You are here

Wireless transmission

19 January, 2016 - 15:03

The following sections introduce some basic concepts relating to the operation of wireless networks, including data transmission.

The topics to be covered include:

  • radio spectrum of wireless networks;
  • access methods of wireless networks;
  • association process of wireless networks.

Radio spectrum

Like all networks, wireless networks transmit data over a network medium. The medium is a form of electromagnetic radiation. The wireless spectrum is a continuum of electromagnetic waves used for data and voice communication. On the spectrum, waves are arranged according to their frequencies. The wireless spectrum spans frequencies 9KHz and 300 GHz, which is shown in Figure 1.1.

Figure 1.1 The wireless spectrum

Radio waves can penetrate most office obstructions and offer a wider coverage range. It is no surprise that most, if not all, 802.11 products on the market use the radio wave physical layer.

Frequency bands  used by 802.11 products

802.11b and 802.11g use the 2.4 GHz frequency band, while 802.11a uses the 5GHz frequency band.

802.11 divides each of the frequency bands into channels, analogously to how radio and TV broadcast bands are sub-divided, but with greater channel width and overlap. For example the 2.4000–2.4835 GHz band is divided into 13 channels each of width 22 MHz but spaced only 5 MHz apart, with channel 1 centred on 2.412 GHz and channel 13 on 2.472 GHz, to which Japan adds a 14th channel, i.e. 12 MHz above channel 13.

Figure 1.2 2.4 GHz Wi-Fi channels (802.11b or g) 

Access methods

802.11 does not depart from the previous IEEE 802 standards in any radical way. The standard successfully adapts Ethernet-style networking to radio links. Like Ethernet, 802.11 uses a Carrier Sense Multiple Access (CSMA) scheme to control access to the transmission medium. However, collisions waste valuable transmission capacity, so rather than implementing the collision detection (CSMA/CD) employed by Ethernet, 802.11 uses collision avoidance (CSMA/CA). Also like Ethernet, 802.11 uses a distributed access scheme with no centralized controller. Each 802.11 station uses the same method to gain access to the medium.

Carrier Sense Multiple Access with Collision Avoidance (CSMA/CA)

In CSMA/CA, before a node begins to send data, it checks the medium. If it detects no transmission activity, it waits a brief, random amount of time, and then sends its transmission. If the node does detect activity, it waits a brief period of time before checking the channel again. CSMA/CA does not eliminate the potential for collisions— it only minimizes them. This is the major difference between CSMA/CA and CSMA/CD (used by Ethernet).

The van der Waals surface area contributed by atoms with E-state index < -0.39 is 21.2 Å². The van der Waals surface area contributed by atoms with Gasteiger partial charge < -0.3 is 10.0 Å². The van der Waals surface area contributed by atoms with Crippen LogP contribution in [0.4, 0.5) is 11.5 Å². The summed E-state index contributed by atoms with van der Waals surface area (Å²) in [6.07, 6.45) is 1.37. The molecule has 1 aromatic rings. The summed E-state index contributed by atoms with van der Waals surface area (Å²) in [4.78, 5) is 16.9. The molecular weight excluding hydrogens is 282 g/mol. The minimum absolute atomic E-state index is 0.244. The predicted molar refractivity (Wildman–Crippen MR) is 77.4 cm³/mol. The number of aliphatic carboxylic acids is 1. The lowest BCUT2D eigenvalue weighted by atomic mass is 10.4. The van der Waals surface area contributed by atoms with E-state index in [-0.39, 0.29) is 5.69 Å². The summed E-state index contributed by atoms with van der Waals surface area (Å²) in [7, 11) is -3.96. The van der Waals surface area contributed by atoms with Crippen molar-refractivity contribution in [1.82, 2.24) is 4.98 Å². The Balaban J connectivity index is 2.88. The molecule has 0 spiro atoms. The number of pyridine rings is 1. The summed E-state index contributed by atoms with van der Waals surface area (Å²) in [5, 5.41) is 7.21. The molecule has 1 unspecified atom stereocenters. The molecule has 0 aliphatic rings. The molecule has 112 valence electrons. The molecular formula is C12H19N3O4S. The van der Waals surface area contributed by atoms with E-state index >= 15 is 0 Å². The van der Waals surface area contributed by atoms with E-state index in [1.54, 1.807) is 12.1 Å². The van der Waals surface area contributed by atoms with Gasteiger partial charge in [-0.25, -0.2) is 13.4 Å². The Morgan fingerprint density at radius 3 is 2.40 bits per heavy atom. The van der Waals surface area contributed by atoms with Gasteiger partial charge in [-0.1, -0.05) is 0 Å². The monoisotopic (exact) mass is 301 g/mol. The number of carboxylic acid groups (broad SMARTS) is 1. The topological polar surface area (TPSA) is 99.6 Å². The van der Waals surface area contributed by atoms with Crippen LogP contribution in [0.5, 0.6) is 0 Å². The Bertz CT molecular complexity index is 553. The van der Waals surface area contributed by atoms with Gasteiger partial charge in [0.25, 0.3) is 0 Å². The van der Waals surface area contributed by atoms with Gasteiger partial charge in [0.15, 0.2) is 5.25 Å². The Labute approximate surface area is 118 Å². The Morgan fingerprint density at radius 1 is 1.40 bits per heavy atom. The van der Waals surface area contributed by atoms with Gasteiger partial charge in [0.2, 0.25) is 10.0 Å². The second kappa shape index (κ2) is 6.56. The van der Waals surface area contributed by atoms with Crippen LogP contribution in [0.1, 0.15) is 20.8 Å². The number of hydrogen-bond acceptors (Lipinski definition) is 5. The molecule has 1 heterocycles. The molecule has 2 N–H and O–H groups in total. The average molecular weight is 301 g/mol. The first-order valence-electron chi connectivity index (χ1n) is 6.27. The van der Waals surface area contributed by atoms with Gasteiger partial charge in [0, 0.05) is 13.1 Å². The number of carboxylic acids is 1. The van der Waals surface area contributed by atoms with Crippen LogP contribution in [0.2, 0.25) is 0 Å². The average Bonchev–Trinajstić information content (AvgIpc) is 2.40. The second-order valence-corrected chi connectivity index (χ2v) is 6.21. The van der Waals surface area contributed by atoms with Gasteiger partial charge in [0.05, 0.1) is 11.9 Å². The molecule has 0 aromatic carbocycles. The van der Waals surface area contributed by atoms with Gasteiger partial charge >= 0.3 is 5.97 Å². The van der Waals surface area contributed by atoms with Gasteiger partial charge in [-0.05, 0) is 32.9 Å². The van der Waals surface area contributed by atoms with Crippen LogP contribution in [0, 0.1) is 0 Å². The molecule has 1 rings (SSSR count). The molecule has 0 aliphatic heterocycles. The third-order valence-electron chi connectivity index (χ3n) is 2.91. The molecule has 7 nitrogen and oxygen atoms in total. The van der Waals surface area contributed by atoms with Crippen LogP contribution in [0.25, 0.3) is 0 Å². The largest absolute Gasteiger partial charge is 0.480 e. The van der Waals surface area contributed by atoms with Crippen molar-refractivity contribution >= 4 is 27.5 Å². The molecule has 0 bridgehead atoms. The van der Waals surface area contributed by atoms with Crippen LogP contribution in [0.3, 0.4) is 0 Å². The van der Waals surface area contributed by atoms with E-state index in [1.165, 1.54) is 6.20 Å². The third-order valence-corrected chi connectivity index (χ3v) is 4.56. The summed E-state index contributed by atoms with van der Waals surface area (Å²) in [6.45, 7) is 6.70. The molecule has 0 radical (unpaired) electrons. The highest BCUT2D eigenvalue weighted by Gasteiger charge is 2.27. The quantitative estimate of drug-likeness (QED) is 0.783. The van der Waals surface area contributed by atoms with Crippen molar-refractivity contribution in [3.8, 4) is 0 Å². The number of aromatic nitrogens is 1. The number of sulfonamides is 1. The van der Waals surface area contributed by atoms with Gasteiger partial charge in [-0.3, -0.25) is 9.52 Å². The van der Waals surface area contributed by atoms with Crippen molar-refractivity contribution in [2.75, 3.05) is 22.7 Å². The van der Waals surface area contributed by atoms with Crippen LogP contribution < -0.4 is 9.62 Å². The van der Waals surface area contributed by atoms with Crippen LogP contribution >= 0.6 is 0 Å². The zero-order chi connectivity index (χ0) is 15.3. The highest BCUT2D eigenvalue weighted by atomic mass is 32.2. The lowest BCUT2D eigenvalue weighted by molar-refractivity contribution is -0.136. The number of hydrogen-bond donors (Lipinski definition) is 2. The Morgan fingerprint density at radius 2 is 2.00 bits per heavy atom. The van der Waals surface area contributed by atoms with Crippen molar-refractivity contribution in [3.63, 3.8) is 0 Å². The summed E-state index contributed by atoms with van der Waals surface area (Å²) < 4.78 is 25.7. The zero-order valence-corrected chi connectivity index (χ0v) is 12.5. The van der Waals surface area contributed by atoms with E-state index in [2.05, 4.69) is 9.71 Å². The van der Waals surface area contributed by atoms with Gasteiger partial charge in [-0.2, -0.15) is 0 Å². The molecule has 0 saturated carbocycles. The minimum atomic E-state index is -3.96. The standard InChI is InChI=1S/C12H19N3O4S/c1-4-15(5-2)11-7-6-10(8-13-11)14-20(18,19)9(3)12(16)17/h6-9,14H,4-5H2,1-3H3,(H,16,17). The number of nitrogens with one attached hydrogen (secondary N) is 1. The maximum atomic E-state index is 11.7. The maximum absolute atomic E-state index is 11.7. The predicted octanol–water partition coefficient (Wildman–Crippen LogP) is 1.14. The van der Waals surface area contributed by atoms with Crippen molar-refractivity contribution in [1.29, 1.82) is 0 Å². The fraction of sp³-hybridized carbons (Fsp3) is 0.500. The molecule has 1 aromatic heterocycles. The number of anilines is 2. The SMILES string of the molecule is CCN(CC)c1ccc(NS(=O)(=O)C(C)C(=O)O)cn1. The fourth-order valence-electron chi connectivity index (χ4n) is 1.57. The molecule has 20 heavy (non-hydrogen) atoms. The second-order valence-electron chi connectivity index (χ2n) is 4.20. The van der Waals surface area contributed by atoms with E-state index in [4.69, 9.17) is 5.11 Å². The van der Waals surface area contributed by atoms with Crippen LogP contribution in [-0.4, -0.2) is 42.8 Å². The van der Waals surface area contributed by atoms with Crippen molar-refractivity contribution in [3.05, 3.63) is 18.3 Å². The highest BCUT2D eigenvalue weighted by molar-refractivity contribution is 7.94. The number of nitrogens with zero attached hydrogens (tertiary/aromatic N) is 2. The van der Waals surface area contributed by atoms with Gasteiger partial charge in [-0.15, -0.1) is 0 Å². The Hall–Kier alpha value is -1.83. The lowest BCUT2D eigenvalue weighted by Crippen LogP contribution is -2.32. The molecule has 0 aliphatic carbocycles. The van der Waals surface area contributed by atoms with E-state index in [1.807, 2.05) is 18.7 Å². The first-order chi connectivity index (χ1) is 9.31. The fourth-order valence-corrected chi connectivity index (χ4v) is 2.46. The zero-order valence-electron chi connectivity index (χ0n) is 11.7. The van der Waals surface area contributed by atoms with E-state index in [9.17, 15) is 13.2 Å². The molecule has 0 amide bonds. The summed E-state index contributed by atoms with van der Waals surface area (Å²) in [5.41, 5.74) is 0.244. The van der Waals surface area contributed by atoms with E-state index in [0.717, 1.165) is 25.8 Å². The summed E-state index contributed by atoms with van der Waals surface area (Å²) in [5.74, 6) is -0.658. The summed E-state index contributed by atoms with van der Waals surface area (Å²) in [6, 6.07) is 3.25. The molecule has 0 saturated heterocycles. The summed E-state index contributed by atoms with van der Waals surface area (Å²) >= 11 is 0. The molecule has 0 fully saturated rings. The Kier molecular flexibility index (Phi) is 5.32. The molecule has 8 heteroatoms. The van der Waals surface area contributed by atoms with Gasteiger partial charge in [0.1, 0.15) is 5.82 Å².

In CSMA/CD, when a node finds out that the medium is idle, the node immediately starts to send data, but in CSMA/CA it waits for a brief, random amount of time before doing so.

The major differences between 802.11 and Ethernet therefore stem from the differences in the underlying medium. To tackle the vulnerability of wireless communications to external interference, 802.11 incorporates positive acknowledgments to ensure the reliable transmission of data.


At any physical location – whether it is an Internet cafe, airport lounge, etc. — there could be many different wireless networks providing network coverage. A user therefore has to go through an association process to establish a link with a particular existing wireless network before he can use it to transmit data.

Association process of a wireless network

In order to establish a link with a particular existing wireless network for transmitting data, a user has to go through an association process.

Each wireless network is identified with a SSID (Service Set Identifier) — that is, a unique character string through which he can decide which wireless network he wants to associate with. During the association, the access point (AP) of the wireless network may or may not (depending on how the security protection is configured) authenticate the user before granting him access to the network connectivity.

The security protection described in the animation will be discussed further in a later part of this module.

This web page shows you some information about an access point product, for your reference.

Now read the following material and attempt Self-test 1 afterwards. While Suggested answers to Self-test 1 are provided, you should always try to answer the questions on your own first. If you can’t answer a particular question, this shows that you most likely need to review some of the material that you’ve worked through so far.


Dean (2010) 364–73.

Do you know you can improve your Wi-Fi connection without spending much? See Activity 1 and have a try!